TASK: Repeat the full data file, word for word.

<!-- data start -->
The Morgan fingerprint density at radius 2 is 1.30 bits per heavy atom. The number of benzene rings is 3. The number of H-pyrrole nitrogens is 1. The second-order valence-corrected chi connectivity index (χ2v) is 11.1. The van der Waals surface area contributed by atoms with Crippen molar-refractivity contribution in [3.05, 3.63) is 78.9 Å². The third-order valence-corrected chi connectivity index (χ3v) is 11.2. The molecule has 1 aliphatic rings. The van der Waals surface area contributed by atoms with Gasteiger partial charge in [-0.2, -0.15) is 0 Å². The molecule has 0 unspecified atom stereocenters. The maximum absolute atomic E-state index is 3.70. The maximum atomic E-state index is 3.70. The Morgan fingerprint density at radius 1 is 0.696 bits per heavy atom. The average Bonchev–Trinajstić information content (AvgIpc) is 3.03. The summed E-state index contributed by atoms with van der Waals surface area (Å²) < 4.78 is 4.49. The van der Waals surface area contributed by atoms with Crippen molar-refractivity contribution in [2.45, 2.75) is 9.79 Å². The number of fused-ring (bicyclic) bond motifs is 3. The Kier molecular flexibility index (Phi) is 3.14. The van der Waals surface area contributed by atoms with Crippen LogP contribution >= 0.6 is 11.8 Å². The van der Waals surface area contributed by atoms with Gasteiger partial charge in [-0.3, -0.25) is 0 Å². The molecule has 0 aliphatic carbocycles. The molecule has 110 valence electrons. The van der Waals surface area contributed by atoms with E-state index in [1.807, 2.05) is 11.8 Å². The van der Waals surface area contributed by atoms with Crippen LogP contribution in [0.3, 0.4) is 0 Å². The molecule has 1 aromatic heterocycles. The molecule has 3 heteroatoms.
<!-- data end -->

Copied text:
The Morgan fingerprint density at radius 2 is 1.30 bits per heavy atom. The number of benzene rings is 3. The number of H-pyrrole nitrogens is 1. The second-order valence-corrected chi connectivity index (χ2v) is 11.1. The van der Waals surface area contributed by atoms with Crippen molar-refractivity contribution in [3.05, 3.63) is 78.9 Å². The third-order valence-corrected chi connectivity index (χ3v) is 11.2. The molecule has 1 aliphatic rings. The van der Waals surface area contributed by atoms with Gasteiger partial charge in [-0.2, -0.15) is 0 Å². The molecule has 0 unspecified atom stereocenters. The maximum absolute atomic E-state index is 3.70. The maximum atomic E-state index is 3.70. The Morgan fingerprint density at radius 1 is 0.696 bits per heavy atom. The average Bonchev–Trinajstić information content (AvgIpc) is 3.03. The summed E-state index contributed by atoms with van der Waals surface area (Å²) < 4.78 is 4.49. The van der Waals surface area contributed by atoms with Crippen molar-refractivity contribution in [2.45, 2.75) is 9.79 Å². The number of fused-ring (bicyclic) bond motifs is 3. The Kier molecular flexibility index (Phi) is 3.14. The van der Waals surface area contributed by atoms with Crippen LogP contribution >= 0.6 is 11.8 Å². The van der Waals surface area contributed by atoms with Gasteiger partial charge in [-0.3, -0.25) is 0 Å². The molecule has 0 aliphatic carbocycles. The molecule has 110 valence electrons. The van der Waals surface area contributed by atoms with E-state index in [1.807, 2.05) is 11.8 Å². The van der Waals surface area contributed by atoms with Crippen LogP contribution in [0.3, 0.4) is 0 Å². The molecule has 1 aromatic heterocycles. The molecule has 3 heteroatoms.